The Manor of Henley-in-Arden
Court Leet & Court Baron
Henley-in-Arden's first charter was granted by the Empress Matilda, daughter of Henry the First, in 1140 to Thurstan de Montfort. One of the early Lords of the Manor was Peter de Montfort, who was killed at the Battle of Evesham in 1265. This resulted in Henley being burnt down. Another important Lord of the Manor was Thomas de Beauchamp, Earl of Warwick. He was one of the principal English commanders at the Battle of Crecy. His forces included 160 archers from Henley. Sir Ralph Boteler, who was Lord High Treasurer to Henry VI from 1444 to 1447, obtained from the King Henley's second charter.
The High Bailiff greets the Lord of the Manor
Robin Hardy-Freed (left)
The Brook Looker reports to the High Bailiff and the Court
on the state of the River Alne.
The second charter granted by Henry VI on 16 May 1449 acknowledged that "Ralph Boteller, Lord de Seudeley, Knight, is tenant and owner of the Town and Manor of Henley-in-Arden…and he and all his ancestors tenants and owners of the Town and Manor aforesaid have had, and from the time whereof the memory of Man is not to the contrary were wont to have View of Frank Pledge of all the tenants and resiants within the same town and Manor, to be holden twice in the year at Henley." This charter also confirmed the right to hold a market on Monday of each week, but in addition conferred an unusual privilege to the Lord of the Manor and his Bailiffs in that officers of the Crown were precluded from entering the Town or Manor to execute writs or summons unless in default of the Lord of the Manor.
The earliest specific reference to the court as such occurs in 1333, when Peter de Montfort granted to Fulk the Armourer the lease of a shop in Henley at an annual rent of three shillings and suit of court twice a year. The court leet began to decline in the fourteenth century, being superseded by the more modern magistrates' courts, but in many cases Courts Leet operated until nearly the middle of the nineteenth century.
In 1915 the then Lord of the Manor, W J Fieldhouse revived the Court but their legal jurisdiction was abolished in 1977 and the courts were formally abolished in 1998 but the term may still be found in ceremonial use, for example at Laxton, Bromsgrove and Alcester.
Detailed records of the Court exist from 1546 and edited transcripts of the court rolls from 1546 to 1918 were published in 1919. The names of the High Bailiffs are recorded from 1477.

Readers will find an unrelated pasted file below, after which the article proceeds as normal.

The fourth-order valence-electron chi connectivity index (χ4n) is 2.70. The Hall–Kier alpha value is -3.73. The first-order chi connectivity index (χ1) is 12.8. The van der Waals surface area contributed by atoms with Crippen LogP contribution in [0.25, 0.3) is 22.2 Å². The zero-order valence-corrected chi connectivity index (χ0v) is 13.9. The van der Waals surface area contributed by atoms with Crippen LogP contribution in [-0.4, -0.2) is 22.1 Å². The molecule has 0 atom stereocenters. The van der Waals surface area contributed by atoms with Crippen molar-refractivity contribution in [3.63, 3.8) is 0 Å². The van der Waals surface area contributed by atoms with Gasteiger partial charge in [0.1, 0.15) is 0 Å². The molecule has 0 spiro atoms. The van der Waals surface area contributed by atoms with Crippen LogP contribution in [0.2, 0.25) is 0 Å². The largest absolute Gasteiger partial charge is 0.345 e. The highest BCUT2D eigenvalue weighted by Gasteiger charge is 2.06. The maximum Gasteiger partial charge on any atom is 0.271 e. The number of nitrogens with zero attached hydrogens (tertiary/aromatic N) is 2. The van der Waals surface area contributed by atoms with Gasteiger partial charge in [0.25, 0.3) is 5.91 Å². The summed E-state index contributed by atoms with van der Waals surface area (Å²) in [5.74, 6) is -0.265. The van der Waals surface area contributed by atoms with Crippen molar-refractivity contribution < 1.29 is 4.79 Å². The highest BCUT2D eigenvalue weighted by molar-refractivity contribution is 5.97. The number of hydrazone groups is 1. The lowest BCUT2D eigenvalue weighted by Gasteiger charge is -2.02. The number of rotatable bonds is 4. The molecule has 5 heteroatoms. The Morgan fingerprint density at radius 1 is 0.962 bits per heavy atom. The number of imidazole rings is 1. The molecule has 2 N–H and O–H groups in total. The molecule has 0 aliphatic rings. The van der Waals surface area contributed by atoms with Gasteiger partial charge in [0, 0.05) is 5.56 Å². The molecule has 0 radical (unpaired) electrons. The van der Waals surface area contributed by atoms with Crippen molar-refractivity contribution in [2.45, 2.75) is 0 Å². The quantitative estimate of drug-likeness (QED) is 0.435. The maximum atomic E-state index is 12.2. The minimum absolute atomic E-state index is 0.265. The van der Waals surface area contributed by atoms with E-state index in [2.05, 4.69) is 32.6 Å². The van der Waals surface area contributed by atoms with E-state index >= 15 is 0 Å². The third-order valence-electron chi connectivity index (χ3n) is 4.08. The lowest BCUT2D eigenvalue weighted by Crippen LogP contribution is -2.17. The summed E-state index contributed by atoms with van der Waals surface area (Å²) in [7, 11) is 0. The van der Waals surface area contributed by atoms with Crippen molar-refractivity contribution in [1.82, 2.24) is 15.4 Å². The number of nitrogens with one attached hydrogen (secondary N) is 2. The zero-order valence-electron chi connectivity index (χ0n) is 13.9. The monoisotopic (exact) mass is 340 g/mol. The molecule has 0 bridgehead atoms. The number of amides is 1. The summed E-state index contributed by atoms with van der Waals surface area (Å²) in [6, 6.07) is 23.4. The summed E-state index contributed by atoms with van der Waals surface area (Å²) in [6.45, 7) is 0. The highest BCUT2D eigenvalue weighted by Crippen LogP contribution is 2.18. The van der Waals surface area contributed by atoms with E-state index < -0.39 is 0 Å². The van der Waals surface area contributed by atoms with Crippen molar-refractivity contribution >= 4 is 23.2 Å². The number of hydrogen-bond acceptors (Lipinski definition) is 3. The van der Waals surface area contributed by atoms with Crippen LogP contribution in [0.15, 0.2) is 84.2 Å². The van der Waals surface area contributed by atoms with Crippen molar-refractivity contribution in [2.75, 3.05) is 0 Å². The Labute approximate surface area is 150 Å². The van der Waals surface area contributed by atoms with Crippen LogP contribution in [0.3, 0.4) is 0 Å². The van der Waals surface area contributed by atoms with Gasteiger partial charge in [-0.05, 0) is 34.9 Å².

Its officers are elected annually in the Guild Hall by jurors who must have been resident in the town for a period of three years. The court administers the Guild Hall Trust, which owns the Guild Hall and other property in the town.
The present Lord of the Manor is Mrs Robin Hardy-Freed. The previous Lord of the Manor, Mr Joseph Hardy of Pittsburgh USA, generously established a Trust Fund for the purchase a house in the town dating from the late fourteenth century, which now acts as a Heritage Centre.
The Hertitage Centre is Henley-in-Arden's earliest recorded house ~ part 14th century, with revealed crown post. The town's history is recorded here, including a model of the Norman Castle, which once stood on The Mount, details of the ancient Market Cross, the Town Criers, and a chronicle of the origins of the famous ice-cream can also be seen. Henley-in-Arden is a unique street town with 12th and 15th century churches and a splendid Guild Hall.
Past Lords of The Manor from 1086
Court Leet & Court Baron in 2012/13
Court Leet Events in 2012/13
The High Bailiff's chain of office is worn at official functions.
On the evening of the second Wednesday in November, the Steward will summon members of the Court, the Court’s Jurors and members of the public to attend the Court Leet’s Annual Meeting in the Guild Hall. Reports of the various officers of the Court and the annual elections for the Court officers will be held.
Register as a Court Leet Juror
Royalty free photos of the Henley-in-Arden Court Leet